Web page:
Things That Matter

Environmental Advocates Are Offering Tips On How People In Mexico City Can Shop With The New Plastic Bag Ban

There are new changes coming to Mexico City as the start of a new year begins. Those changes will be coming in the way in how consumers use and carry products out of all businesses in Mexico’s massive capital city. Taking effect on Jan. 1, there will be a ban on single-use plastic bags will in Mexico City, enacting a law passed by the capital’s Congress last May. According to the AP, most businesses will offer alternatives to plastic bags in the form of reusable bags made of thick plastic fiber, usually selling them for around 75 cents.”

The ban will also prohibit companies that make plastic bags to sell them to Mexico City businesses. Those same rules apply to businesses that give out plastic bags as they will face fines ranging from 2,245 pesos to 168,980 pesos ($120 to $8,950 USD). But there is an exception to the new law, street vendors that sell perishable food items such as meat and fish, will still be able to bag products in plastic bags when giving them to customers due to hygienic reasons. 

The change is huge news in a region where plastic bags are used for more than just carrying groceries but are part of everyday use in most households. 

The move towards a more “environmentally friendly” form of storage will be a major shift from what many in the Mexico City region have been accustomed to. For decades, plastic bags have been used in Mexican households as trash bags inside garbage cans and waste paper baskets. This also includes being utilized as litter bags for picking up dog waste on city streets. 

While some are ready for the ban, that isn’t the case for many who have grown accustomed to plastic bags and see potential problems with this new alternative. Ernesto Gallardo Chávez, a Mexico City subway worker, told the AP that the new reusable bags should at least be free as he fears that many may forget to bring them when going shopping. 

“They are not giving them away, they are selling them, and that is what I don’t agree with,” Gallardo Chávez said. “Just imagine, I forget my bag and I buy a lot of stuff. How do I carry it all, if they don’t give you bags anymore?”

Many people agree with this sentiment and while some aren’t opposed to making environmentally conscious efforts, this plastic bag ban will take time to get used to. Claudia Hernández, the Mexico City’s director of environmental awareness, says that habits using plastic bags will take time but is necessary step. She says instead of using plastic bags residents can instead “take it out (to the garbage truck) directly in garbage cans.”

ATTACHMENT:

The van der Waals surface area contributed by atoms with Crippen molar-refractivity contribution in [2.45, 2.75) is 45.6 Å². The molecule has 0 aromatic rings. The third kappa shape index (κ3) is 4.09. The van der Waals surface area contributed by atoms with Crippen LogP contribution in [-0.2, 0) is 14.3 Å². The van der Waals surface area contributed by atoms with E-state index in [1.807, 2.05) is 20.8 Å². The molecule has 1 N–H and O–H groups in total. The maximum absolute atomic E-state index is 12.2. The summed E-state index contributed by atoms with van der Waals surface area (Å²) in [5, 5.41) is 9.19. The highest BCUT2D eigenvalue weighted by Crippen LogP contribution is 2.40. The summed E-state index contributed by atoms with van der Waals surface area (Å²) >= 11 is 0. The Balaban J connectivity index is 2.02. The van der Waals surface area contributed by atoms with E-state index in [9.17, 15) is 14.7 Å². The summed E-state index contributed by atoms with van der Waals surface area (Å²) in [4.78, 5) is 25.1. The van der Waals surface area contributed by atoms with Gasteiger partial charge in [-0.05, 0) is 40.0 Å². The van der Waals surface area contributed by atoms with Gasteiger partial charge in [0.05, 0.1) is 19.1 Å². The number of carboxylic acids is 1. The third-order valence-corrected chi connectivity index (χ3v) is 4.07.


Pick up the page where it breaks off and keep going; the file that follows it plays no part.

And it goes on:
With any change, it will certainly take time for Mexico City residents to get accustomed to these new regulations even if that means reverting back to old ways like using baskets. 

Hernandez notes that Mexico City didn’t always rely on plastic bags and instead sees many people returning to older forms of wrapping or holding items. Some of these forms of storage include woven straw baskets, ayate bags for tortillas and two-wheeled foldable shopping baskets. 

“We have a very rich history in ways to wrap things,” Hernández told the AP. “We are finding that people are returning to baskets, to cucuruchos,” she said, referring to cone-shaped rolls of paper once used to wrap loose bulk goods like nuts, chips or seeds.

There are still some questions about how the ban will affect some lower-income residents and its long term impact.

Aldimir Torres, the leader of the country’s Plastic Industry Chamber, has some questions about the new ban and how it might have a big effect on lower-income residents that might not have enough to afford a new bag if they are to forget it when going shopping. He calls the ban “cheap populism” and says that it was enacted without specific guidelines for what constitutes a “compostable” bag that can still be used. 

 “This was a law that was copied and put together in a rush, without consulting people who really know about this issue,” Torres told the AP. The cost of forgetting a bag could be pricey for some in Mexico City where a “75-cent reusable bag costs the equivalent of an hour’s worth of the minimum wage.”

While the law was passed and enacted all within a year span, it was a move that was necessary and a long time coming. In banning plastic bags, Mexico City lawmakers followed the lead of their counterparts in municipalities including Querétaro and Tijuana and the state of Veracruz. By 2021, the new ban will also prohibit the distribution of a range of other plastic items that include straws, spoons, cups and plates and balloons.

“I think that in some way this is a responsible strategy, to introduce us to some more appropriate method of consumption,” Data analysis specialist Daniel Loredo said. “In the end, they (plastic bags) are something that pollute and hurt the environment.”

READ: Chicago’s Violent Crime Rate Has Plummeted And Mayor Lori Lightfoot Has Some Serious Thoughts On Why

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Water Pollution In This Guatemalan Town Dropped 90 Percent After The Town Banned All Plastic

Things That Matter